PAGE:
Because there were more than 25 break-out sessions across four time slots at West Coast Green today, it was necessary to practice a little letting go of the things I would inevitably miss out on. I was able to catch a few great panels.

My absolute favorite session was the one on community-scale greywater, led by Rana Creek Restoration Ecology. Project Manager Rafael Garcia spoke about the growing use of greywater systems in the Bay Area and highlighted a few large-scale greywater systems.  One is the Transbay Transit Terminal, which is the mega-project being built in downtown San Francisco. When completed it will have 100% recycled greywater which will be reused for all the toilet flushing and for the green roof landscaping irrigation needs.

The second project is at a military housing community on Fort Ord, CA, where half of the units are providing greywater successfully for 100% of the irrigation needs of the landscape.  Because of the overly-strict regulations in the United States, we have not invested in these systems and therefore are literally throwing potable water down the drain.  Many, if not most, examples of large-scale greywater projects are abroad, in Germany, Australia, Canada, etc.

The takeaway is that we have a huge potential for using greywater systems in public and commercial buildings, homes, and irrigating landscapes.  The Rana Creek CEO Paul Kephart summed up the potential up with the phrase, “Take a shower, grow a flower.”

Here is a fascinating stat: the Bay Area went from reusing/saving roughly 0 (zero) gallons of potable water in 2006 via greywater systems to around 3.1 million gallons this year.  Now we just have to scale up these systems.

I also attended an edifying session explaining the marketing and branding strategy of the California Public Utilities Commission energy efficiency program.  A public education campaign will begin rolling out next month.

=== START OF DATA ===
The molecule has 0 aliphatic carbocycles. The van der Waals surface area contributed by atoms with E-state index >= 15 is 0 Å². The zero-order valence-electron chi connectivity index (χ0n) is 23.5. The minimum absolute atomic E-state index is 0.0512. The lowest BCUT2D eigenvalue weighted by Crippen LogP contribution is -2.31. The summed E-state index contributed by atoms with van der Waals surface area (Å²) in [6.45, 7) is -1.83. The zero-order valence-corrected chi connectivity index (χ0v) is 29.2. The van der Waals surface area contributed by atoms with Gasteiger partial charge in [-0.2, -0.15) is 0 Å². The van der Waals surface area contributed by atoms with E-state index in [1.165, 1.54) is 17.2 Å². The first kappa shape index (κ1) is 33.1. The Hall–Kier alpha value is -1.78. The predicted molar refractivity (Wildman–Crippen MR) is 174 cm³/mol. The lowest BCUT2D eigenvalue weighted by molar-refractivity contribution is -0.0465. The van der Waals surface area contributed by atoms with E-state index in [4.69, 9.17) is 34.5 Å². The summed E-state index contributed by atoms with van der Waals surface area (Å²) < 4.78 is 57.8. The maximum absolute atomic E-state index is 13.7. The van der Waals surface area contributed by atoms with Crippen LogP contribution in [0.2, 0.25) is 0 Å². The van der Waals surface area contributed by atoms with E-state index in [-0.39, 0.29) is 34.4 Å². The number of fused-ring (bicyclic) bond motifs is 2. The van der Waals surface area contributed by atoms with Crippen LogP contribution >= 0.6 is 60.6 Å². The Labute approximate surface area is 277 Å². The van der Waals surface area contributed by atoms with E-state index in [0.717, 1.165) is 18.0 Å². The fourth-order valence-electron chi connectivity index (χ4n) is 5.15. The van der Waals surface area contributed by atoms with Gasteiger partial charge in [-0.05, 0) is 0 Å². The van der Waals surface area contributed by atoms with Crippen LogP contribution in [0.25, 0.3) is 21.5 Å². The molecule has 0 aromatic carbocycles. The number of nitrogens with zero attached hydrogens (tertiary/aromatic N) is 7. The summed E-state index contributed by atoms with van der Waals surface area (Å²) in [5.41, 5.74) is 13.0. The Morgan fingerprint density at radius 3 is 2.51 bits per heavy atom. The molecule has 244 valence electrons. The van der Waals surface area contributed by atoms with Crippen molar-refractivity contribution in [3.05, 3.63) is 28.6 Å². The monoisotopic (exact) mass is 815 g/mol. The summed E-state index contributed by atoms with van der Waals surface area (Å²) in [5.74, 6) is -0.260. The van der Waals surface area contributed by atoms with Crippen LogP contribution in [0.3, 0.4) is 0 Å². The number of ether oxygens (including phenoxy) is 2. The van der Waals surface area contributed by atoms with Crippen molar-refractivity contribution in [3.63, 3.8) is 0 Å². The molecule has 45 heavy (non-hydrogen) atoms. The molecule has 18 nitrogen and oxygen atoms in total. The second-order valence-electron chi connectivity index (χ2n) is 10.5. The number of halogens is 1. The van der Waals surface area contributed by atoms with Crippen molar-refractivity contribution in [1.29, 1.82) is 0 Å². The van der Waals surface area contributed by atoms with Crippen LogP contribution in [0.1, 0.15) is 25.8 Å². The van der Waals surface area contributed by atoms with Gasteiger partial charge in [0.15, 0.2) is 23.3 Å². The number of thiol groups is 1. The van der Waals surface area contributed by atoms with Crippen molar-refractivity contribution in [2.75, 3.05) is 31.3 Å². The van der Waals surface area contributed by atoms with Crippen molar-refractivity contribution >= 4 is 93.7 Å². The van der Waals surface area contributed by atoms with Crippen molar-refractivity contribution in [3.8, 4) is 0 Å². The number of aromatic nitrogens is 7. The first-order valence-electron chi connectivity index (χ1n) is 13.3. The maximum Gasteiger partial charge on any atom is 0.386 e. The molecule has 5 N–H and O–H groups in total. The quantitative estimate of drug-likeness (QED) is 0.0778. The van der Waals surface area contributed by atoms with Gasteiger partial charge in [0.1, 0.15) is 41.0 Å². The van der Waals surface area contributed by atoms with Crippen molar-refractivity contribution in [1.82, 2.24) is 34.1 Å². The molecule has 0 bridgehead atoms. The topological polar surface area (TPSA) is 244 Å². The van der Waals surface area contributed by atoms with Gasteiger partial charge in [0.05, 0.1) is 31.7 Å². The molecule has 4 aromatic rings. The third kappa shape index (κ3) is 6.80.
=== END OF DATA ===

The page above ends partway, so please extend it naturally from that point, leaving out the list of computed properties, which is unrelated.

My take away from this session: framing matters, psychology matters, stories matter.

People who study consumer behavior on environmental issues show that we are often deceiving ourselves or others when we say what our motivations are.  Or at least what we say is actually secondary to forces like a connection to a personal story, emotion, or ego. This is a fascinating topic and one that I’d like to have more conversations about.

What really does motivate us to change behavior in small and significant ways?  The fact that your neighbor has a Prius?  You want to save the glaciers on Iceland?  Your child has asthma?  Your pastor told a story?

One of the speakers was Hunter Marshall, a VP at DraftFCB, who was one of the consultants on the CPUC branding and implementation strategy.

He pointed out some interesting gaps between ideas about ourselves and what is really happening on the ground.  Fact: 81% of Californians believe everyone should reduce energy.  But Californians are still wasting 25% of the energy we buy.  Fact: Californians tend to be ahead of the curve nationally in being knowledgeable about environmental topics and in saying they are important issues.  Yet our energy use is creeping up year by year, despite assertive energy and emission goals.

One reason Marshall suggests is that energy waste is invisible. “We’re not sensitized to it. What’s the right metaphor for making energy waste tangible and visible?” he asks.

Good question.

I like the photo-art of Chris Jordan, which tells our story of excessive consumption and reflects it back to us in hauntingly beautiful and informative ways.

“How do we undo a lot of the consumption wiring that is out there?” Marshall asks, pointing out that most people at the conference are on supply side of things. “How many are focusing on demand side?”

Reducing demand, that is. If you’ve been to any “green” conference you can probably relate.

I’ll end with one more nugget from William McDonough’s morning talk:  “We need to have more fun than they do. Then they will wonder what we’re doing, and they will come.”

Stay tuned tomorrow for a round-up of day two and follow on Twitter @vanlenning and @Ecolocalizer.

You can watch live streaming video of the Keynote Speakers from westcoastgreen2010 at livestream.com.